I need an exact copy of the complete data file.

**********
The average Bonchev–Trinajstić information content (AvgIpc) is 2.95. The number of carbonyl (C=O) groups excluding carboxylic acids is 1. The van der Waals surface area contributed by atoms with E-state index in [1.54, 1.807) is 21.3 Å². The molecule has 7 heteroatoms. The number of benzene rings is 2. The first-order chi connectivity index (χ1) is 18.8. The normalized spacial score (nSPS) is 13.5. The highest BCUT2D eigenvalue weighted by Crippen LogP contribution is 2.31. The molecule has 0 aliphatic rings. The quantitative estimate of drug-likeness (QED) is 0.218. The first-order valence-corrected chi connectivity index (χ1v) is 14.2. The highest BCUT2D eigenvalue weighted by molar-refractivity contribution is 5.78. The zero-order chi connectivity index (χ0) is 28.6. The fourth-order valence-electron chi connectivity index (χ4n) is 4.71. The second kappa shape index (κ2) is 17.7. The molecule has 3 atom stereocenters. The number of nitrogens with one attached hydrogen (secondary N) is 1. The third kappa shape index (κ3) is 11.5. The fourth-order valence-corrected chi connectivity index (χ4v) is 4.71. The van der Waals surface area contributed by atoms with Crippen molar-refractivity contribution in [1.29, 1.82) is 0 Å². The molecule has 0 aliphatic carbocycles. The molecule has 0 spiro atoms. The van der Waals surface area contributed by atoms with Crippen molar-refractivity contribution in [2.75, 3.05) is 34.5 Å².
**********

The average Bonchev–Trinajstić information content (AvgIpc) is 2.95. The number of carbonyl (C=O) groups excluding carboxylic acids is 1. The van der Waals surface area contributed by atoms with E-state index in [1.54, 1.807) is 21.3 Å². The molecule has 7 heteroatoms. The number of benzene rings is 2. The first-order chi connectivity index (χ1) is 18.8. The normalized spacial score (nSPS) is 13.5. The highest BCUT2D eigenvalue weighted by Crippen LogP contribution is 2.31. The molecule has 0 aliphatic rings. The quantitative estimate of drug-likeness (QED) is 0.218. The first-order valence-corrected chi connectivity index (χ1v) is 14.2. The highest BCUT2D eigenvalue weighted by molar-refractivity contribution is 5.78. The zero-order chi connectivity index (χ0) is 28.6. The fourth-order valence-electron chi connectivity index (χ4n) is 4.71. The second kappa shape index (κ2) is 17.7. The molecule has 3 atom stereocenters. The number of nitrogens with one attached hydrogen (secondary N) is 1. The third kappa shape index (κ3) is 11.5. The fourth-order valence-corrected chi connectivity index (χ4v) is 4.71. The van der Waals surface area contributed by atoms with Crippen molar-refractivity contribution in [1.29, 1.82) is 0 Å². The molecule has 0 aliphatic carbocycles. The molecule has 0 spiro atoms. The van der Waals surface area contributed by atoms with Crippen molar-refractivity contribution in [2.75, 3.05) is 34.5 Å².